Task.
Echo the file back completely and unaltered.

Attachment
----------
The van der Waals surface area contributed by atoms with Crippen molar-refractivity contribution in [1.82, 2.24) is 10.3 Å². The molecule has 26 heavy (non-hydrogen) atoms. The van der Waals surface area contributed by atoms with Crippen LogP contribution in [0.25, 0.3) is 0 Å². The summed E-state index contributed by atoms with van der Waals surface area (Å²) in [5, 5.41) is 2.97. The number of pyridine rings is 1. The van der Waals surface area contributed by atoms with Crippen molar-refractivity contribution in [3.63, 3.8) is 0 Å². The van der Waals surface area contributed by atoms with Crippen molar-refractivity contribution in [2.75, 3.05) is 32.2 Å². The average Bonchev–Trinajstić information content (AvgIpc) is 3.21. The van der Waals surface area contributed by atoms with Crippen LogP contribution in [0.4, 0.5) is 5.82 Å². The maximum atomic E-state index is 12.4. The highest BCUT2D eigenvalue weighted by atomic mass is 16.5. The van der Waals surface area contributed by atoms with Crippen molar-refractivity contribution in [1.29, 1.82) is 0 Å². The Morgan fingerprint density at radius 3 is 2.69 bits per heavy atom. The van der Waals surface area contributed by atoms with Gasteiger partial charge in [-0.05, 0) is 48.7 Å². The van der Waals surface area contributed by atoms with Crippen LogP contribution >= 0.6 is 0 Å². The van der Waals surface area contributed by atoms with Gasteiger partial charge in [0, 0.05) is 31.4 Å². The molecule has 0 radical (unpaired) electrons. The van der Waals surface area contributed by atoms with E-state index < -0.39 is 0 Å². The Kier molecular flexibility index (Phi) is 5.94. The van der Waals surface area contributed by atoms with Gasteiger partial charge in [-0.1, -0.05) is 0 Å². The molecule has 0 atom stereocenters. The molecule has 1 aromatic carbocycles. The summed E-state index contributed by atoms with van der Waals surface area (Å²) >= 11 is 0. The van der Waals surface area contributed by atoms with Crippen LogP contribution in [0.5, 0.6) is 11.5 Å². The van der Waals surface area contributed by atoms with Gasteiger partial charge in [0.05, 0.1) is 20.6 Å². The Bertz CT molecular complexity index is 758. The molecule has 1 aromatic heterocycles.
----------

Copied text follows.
The van der Waals surface area contributed by atoms with Crippen molar-refractivity contribution in [1.82, 2.24) is 10.3 Å². The molecule has 26 heavy (non-hydrogen) atoms. The van der Waals surface area contributed by atoms with Crippen LogP contribution in [0.25, 0.3) is 0 Å². The summed E-state index contributed by atoms with van der Waals surface area (Å²) in [5, 5.41) is 2.97. The number of pyridine rings is 1. The van der Waals surface area contributed by atoms with Crippen molar-refractivity contribution in [3.63, 3.8) is 0 Å². The van der Waals surface area contributed by atoms with Crippen molar-refractivity contribution in [2.75, 3.05) is 32.2 Å². The average Bonchev–Trinajstić information content (AvgIpc) is 3.21. The van der Waals surface area contributed by atoms with Crippen LogP contribution in [0.4, 0.5) is 5.82 Å². The maximum atomic E-state index is 12.4. The highest BCUT2D eigenvalue weighted by atomic mass is 16.5. The van der Waals surface area contributed by atoms with Crippen molar-refractivity contribution in [1.29, 1.82) is 0 Å². The Morgan fingerprint density at radius 3 is 2.69 bits per heavy atom. The van der Waals surface area contributed by atoms with Gasteiger partial charge in [-0.05, 0) is 48.7 Å². The van der Waals surface area contributed by atoms with Crippen LogP contribution >= 0.6 is 0 Å². The van der Waals surface area contributed by atoms with Gasteiger partial charge in [0, 0.05) is 31.4 Å². The molecule has 0 radical (unpaired) electrons. The van der Waals surface area contributed by atoms with E-state index < -0.39 is 0 Å². The Kier molecular flexibility index (Phi) is 5.94. The van der Waals surface area contributed by atoms with Gasteiger partial charge in [-0.1, -0.05) is 0 Å². The molecule has 0 atom stereocenters. The molecule has 1 aromatic carbocycles. The summed E-state index contributed by atoms with van der Waals surface area (Å²) >= 11 is 0. The van der Waals surface area contributed by atoms with Crippen LogP contribution in [0.5, 0.6) is 11.5 Å². The van der Waals surface area contributed by atoms with Gasteiger partial charge in [0.05, 0.1) is 20.6 Å². The Bertz CT molecular complexity index is 758. The molecule has 1 aromatic heterocycles.